I heard many times phrases like "Смотри у меня" or "Смотри мне". As I understand they communicate a warning to a person, like "I am watching you", however their literal meaning is confusing. Please explain what makes them grammatically correct.

3 Answers 3


This is so called дательный риторический (rhetorical dative) or дательный экспрессивный (expressive dative) which is paralleled by the Latin dativus ethicus (ethic dative).

Historically, one of the dative's functions was to emphasise personal interest or involvement:

Что ми шумить, что ми звенить давечя рано предъ зорями? // What noise is that (I wonder), what peal is that (I wonder), just now early before the dawn?

It was widely used in Latin and Ancient Greek, as well as Old Russian, but there is no direct parallel in English for that construct.

If you squint hard enough, this is somewhat close to the English rhetoric construct in "We're almost there, soldier. Do you think you could stay awake another five minutes for me?", when it's not necessarily being done for you, but this is how you express your involvement in the process.

This usage is fossilized in several Russian expressions:

  • Пойду-ка я себе домой
  • Тоже мне герой
  • Здесь вам не равнина


Another one of dative's functions was expressing possession, and some of the ethic dative expressions in Russian have since been modelled using a Russian way to express possession: the proximal possession using у plus the genitive:

  • Кто это тут у нас? // Who's there?
  • Он у нас чемпион // He's a champion
  • Ты у меня не спи // Don't you sleep

All those sentences emphasize somewhat condescending interest or affection.


Смотри мне (у меня), смотрите мне (у меня)

Малый академичесаий словарь determines it as an interjection ( imperative interjection) which derived from the verb ( смотреть) Imperative interjections express wills, orders, warnings, threats ,etc. (Розенталь).

Смотрите, не опоздайте! (warning) Смотри у меня! (Threat) .

In the past interjections were often used with personal pronouns in the dative.

увы мне грешному, ох мне скверному

како суть прельщени; увы нам; увы мне

The remnants of this can be seen in folklore, so it was an ordinary thing.

ахти мне горевати; охти мне моло­ды , ах мне; исполать тебе,

So the meaning is approximately the following: (у меня , мне is a person who expresses his wish)

Behave yourself, I warn you, otherwise... Смотри мне (у меня).


It's something like "you'd [better] watch it" in English. It's indeed a warning that might even sound as a threat. You are asking about what justifies using of "у меня" or "мне" and, well, you can think of "смотри мне" as a short form of something like "смотри не натвори мне глупостей" and about "смотри у меня" you can think of as a short form of something like "смотри, будь у меня осторожным".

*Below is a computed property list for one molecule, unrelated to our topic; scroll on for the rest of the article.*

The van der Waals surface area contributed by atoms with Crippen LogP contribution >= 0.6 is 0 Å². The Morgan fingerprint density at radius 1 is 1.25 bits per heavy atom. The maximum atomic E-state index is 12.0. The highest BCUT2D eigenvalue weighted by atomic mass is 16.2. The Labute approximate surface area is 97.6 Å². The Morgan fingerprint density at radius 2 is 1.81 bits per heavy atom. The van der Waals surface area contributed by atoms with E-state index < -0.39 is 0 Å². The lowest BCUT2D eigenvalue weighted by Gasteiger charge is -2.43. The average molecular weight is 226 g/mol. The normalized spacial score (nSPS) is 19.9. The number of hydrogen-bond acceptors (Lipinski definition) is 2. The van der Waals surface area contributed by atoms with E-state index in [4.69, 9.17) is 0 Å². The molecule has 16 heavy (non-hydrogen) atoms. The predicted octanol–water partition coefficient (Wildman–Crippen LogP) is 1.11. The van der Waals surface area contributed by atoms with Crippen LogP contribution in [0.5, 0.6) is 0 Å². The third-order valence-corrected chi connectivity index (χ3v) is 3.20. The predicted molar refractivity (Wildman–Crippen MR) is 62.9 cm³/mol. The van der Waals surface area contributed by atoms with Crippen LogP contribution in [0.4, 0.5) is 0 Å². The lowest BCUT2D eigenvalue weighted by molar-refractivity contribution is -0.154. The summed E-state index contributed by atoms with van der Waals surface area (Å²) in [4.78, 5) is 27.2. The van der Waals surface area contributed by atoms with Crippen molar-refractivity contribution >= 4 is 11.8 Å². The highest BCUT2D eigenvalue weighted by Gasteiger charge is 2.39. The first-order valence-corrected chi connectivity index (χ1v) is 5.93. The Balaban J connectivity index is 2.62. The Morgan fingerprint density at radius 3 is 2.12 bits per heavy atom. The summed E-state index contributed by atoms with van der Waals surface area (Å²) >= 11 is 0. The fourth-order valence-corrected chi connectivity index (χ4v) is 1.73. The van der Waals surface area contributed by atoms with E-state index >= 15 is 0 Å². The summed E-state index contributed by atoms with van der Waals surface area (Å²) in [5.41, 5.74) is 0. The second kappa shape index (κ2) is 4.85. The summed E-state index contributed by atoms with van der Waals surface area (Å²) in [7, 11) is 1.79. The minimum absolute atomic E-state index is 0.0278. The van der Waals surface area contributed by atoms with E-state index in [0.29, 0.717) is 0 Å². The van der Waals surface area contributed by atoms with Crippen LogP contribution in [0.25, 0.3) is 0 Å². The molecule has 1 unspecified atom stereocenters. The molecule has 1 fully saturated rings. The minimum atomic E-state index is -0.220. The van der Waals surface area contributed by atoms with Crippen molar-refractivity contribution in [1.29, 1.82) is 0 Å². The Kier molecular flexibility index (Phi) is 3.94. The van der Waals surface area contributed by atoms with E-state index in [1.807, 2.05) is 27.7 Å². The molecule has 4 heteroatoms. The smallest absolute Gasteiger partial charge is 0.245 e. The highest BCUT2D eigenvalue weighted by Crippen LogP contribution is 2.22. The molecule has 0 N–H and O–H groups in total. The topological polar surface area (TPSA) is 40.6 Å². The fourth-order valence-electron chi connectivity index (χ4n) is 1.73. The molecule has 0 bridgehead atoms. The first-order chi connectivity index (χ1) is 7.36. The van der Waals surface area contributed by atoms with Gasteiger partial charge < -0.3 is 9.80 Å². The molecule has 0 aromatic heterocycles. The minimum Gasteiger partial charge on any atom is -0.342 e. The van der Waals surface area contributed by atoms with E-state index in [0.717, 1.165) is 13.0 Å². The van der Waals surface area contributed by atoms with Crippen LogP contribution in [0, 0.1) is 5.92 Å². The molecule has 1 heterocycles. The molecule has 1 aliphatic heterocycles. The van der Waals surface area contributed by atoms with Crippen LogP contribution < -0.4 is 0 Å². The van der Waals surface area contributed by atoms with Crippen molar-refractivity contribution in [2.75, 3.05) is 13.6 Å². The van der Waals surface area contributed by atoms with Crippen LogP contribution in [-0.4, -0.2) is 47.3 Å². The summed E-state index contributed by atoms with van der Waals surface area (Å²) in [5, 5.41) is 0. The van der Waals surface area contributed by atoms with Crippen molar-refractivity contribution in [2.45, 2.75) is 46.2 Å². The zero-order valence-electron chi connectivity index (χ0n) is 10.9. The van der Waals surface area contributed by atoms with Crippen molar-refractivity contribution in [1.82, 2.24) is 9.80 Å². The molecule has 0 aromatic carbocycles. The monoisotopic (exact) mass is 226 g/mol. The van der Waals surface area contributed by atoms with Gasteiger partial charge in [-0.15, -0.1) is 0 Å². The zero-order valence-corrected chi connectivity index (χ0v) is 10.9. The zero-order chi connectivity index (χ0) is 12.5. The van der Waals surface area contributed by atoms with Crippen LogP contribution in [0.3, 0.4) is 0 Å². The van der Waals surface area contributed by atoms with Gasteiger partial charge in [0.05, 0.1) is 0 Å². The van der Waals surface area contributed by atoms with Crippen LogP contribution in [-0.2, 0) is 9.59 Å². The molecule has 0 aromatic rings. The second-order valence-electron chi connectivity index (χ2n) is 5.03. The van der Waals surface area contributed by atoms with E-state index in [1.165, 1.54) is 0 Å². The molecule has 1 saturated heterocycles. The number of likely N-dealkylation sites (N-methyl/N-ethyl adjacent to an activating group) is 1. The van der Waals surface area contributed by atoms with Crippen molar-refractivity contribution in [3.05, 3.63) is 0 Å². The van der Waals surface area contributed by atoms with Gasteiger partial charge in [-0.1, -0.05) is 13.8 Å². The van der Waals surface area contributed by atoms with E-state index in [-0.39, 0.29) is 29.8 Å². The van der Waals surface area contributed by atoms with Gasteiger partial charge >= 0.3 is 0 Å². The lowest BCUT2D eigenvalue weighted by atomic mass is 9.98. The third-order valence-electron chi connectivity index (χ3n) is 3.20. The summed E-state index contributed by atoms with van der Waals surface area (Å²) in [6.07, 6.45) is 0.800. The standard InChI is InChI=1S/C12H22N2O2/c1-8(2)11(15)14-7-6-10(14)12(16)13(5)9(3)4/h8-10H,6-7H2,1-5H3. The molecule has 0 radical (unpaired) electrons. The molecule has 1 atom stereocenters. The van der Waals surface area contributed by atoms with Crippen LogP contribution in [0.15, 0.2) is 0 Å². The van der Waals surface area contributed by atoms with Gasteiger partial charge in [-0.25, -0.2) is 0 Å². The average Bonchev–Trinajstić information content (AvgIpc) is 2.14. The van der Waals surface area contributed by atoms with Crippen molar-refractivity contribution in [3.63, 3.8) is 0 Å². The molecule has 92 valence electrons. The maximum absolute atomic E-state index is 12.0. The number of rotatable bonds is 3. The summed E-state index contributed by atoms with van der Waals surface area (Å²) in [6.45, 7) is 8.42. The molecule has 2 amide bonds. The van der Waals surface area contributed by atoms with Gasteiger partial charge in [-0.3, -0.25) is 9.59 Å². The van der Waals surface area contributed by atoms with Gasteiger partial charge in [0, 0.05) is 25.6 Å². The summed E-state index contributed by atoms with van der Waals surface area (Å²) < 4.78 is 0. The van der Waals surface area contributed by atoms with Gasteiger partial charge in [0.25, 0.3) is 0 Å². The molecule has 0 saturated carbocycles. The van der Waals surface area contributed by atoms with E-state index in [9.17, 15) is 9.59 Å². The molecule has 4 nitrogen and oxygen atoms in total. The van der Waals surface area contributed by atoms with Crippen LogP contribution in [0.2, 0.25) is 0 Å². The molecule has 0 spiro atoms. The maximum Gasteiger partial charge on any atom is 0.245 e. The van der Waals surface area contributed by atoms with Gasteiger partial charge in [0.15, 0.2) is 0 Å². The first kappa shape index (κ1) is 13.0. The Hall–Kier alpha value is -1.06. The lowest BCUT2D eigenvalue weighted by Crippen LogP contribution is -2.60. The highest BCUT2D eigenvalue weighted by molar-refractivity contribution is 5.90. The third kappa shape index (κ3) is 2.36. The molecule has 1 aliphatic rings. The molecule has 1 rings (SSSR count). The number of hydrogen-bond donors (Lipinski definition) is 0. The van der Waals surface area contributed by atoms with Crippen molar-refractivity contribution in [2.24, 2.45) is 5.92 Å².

This, of course, might seem to be just a сheap trick, since it looks like it doesn't answer the question, because we still can ask "but what мне and у меня means in this context"? However if we will now try to translate both expressions this can give you a hint.

"у меня" is roughly an equivalent to "I got"

Like in phrases "у меня есть машина" or "у меня зазвонил телефон". So you can think of "смотри мне" as of shortened form of "look not to got me into trouble".

"мне" is roughly an equivalent to "me"

Like in "не досаждай мне", so you can think of "смотри мне" as of something like "look not to cause me troubles".

But! I was saying this here, on Russian SE dozens of time and I will repeat it now - just learn the phrases as they are, just accept them the way they are used as if it was an atomic, non-divisible entity. May be at some point in time you'll start to see things deeper, understanding what "будучи" in "будучи уверенным" means, or "мне" in "тоже мне" - but in my experience at first you just need to memorize.

Your Answer

By clicking “Post Your Answer”, you agree to our terms of service and acknowledge you have read our privacy policy.

Not the answer you're looking for? Browse other questions tagged or ask your own question.